OhioState84

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Joined
Jan 29, 2020
Messages
23
Ohio flatlander...... 36 push-ups every morning..... 3-7 minutes of planking...... 10 count - up - out - back leg-lifts...... 3-7 minutes of planking - with deep knee pull back stretches in between each exercise.
Have a park nearby with slight slope..... take the lab and my pack with 10 lbs (to start) 4 days a week for 30 minutes (to start)...... increase weight and time monthly from april till the week before the hunt.
One thing I learned the hard way...... practice with walking poles and focus on your feet height - the rocks in the logging roads out West are large - tall and SHARP!!!!!! You must pick your feet up much higher there then we are used to!!!!! Take your time - enjoy the workout - keep your eyes on the prize!!!!! Shoot a lot and feel confident with 200-300 yard shots....... If you can - get your heart rate up while shooting - it's more real world then you think!! Just a few thoughts - have a great time before - during - after the hunt!!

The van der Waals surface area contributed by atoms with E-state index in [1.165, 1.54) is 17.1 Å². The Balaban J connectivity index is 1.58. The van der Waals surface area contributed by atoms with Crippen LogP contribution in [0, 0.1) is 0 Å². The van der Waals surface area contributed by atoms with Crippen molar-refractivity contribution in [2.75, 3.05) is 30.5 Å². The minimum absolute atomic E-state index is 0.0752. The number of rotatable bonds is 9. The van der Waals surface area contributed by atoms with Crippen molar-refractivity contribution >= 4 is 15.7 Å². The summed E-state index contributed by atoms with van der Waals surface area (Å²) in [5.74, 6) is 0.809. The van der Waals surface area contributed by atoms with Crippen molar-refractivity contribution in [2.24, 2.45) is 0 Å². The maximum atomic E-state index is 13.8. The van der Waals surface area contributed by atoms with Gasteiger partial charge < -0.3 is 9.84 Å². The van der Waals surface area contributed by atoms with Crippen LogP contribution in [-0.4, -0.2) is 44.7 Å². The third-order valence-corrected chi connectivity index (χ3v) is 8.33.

God Bless
 

Lelder

Member
Joined
Jan 28, 2018
Messages
50
Location
N.E Ohio
Being in Kansas I am with you. i also hate the treadmill. Mtn tough has a couple free workouts that are really good. 22’s and heavy pack workout Are the two i use the most. For the 8 weeks prior to the hunt i try to do each of them once a week.
My wife gets embarrassed of me but i will throw 60-70 lbs in the pack and mow the lawn, then take the dog for a walk around the neighborhood, anything to get the muscles stronger. I also like using the box step ups in the basement with the heavy pack on. Throw a hunting video on the tv for motivation.
that is in addition to lifting three times a week.
I mow the grass the same way and she gets so pissed lol !!!!
 

*zap*

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Joined
Dec 20, 2018
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2,048
Location
N/E Kansas
For incremental gains a treadmill works very good, you can control a constant pace and incline along with duration and the amount of weight you carry.. Using the incline feature also minimizes heel strike when you stride. My buddy who is a marathoner uses the treadmill with at least a 2.0 incline for good ball of foot landing when he runs on one.
 

NJDiverDan

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Joined
Apr 3, 2014
Messages
363
Location